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ALBERT B. CASUGA, a Philippine-born writer, lives in Mississauga, Ontario, Canada, where he continues to write poetry, fiction, and criticism after his retirement from teaching and serving as an elected member of his region's school board. He was nominated to the Mississauga Arts Council Literary Awards in 2007. A graduate of the Royal and Pontifical University of St. Thomas (now University of Santo Tomas, Manila. Literature and English, magna cum laude), he taught English and Literature (Criticism, Theory, and Creative Writing) at the Philippines' De La Salle University and San Beda College. He has authored books of poetry, short stories, literary theory and criticism. He has won awards for his works in Canada, the U.S.A., and the Philippines. His latest work, A Theory of Echoes and Other Poems was published February 2009 by the University of Santo Tomas Publishing House. His fiction and poetry were published by online literary journals Asia Writes and Coastal Poems recently. He was a Fellow at the 1972 Silliman University Writers Workshop, Philippines. As a journalist, he worked with the United Press International and wrote an art column for the defunct Philippines Herald.

Thursday, April 30, 2009

LOL Literatures in Other Languages: Self-translation

01 May 2009

Self-translation

Here is the abstract of a paper entitled "Writing Germany in Exile - the Bilingual Author as Cultural Mediator: Klaus Mann, Stefan Heym, Rudolf Arnheim and Hannah Arendt" (2004) by Verena Jung:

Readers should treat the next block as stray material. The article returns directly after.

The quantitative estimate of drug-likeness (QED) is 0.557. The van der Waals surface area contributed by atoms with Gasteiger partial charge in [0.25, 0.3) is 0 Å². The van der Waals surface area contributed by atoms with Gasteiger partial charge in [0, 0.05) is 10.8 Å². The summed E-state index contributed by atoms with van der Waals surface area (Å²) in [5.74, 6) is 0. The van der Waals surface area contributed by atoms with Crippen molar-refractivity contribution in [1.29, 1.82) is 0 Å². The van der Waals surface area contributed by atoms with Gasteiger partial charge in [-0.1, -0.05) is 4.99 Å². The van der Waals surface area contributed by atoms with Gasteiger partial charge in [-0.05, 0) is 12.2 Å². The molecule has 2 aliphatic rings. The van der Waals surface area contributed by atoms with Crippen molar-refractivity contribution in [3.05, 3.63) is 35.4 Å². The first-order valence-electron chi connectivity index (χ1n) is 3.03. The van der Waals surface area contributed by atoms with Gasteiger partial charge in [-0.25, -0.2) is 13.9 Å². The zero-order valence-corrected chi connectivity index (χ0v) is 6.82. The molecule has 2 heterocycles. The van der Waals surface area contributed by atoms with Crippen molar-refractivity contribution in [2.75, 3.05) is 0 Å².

"This paper examines the process of self-translation undertaken by German exile writers who translated their own works, written in English, the language of their host country, back into their mother tongue, German. It postulates that the necessary precondition for self-translation is not just bilinguality but also biculturality and that it is this bicultural status of the self-translators as cultural mediators and not their poetic licence that leads to the significant changes and restructurings that the self-translators make in their German version. The awareness of the heteroskopic nature of the translation, that is, differences in knowledge base between the readerships of the English original version and the German version with regard to the German intertext are the motivation for restructuring their original version. In this process, self-translators differ from other translators and cultural mediators only in their access to the pre-stage of composition, access to the intertext, the intention and the inner language that preceded the original English version. Thus the self-translators act as editors of their own text and take their decisions to expand or reduce an aspect of their text based on the familiarity of their readership with the German cultural environment or intertext that informs the text."

I'm too cheap to buy and read the full text of the article, but the abstract points to a good area of investigation for multilingual critics - self-translation. Jung mentions biculturality - now a familiar concept for readers of this blog - but one apparent conclusion of the paper (that self-translation can be reduced to privileged editing) seems dubious (at least, until I get to read the entire paper). I've tried to translate myself from Filipino to English and the other way around, and believe me, it's much harder than translating other people's works either way (which I get paid to do now and then). In fact, I was asked once to translate a full-length play that I had written in Filipino into English for a publication in Hawaii and I gave up. I did manage to translate another, shorter play, Kuwadro (in Filipino), into Portrait (in English), but the English text is not really the same as the Filipino text, as anyone that has read or seen the play in both languages will tell me for sure (no one has really seen both, since Philippine audiences watch only the Filipino version and foreign audiences watch only the English one).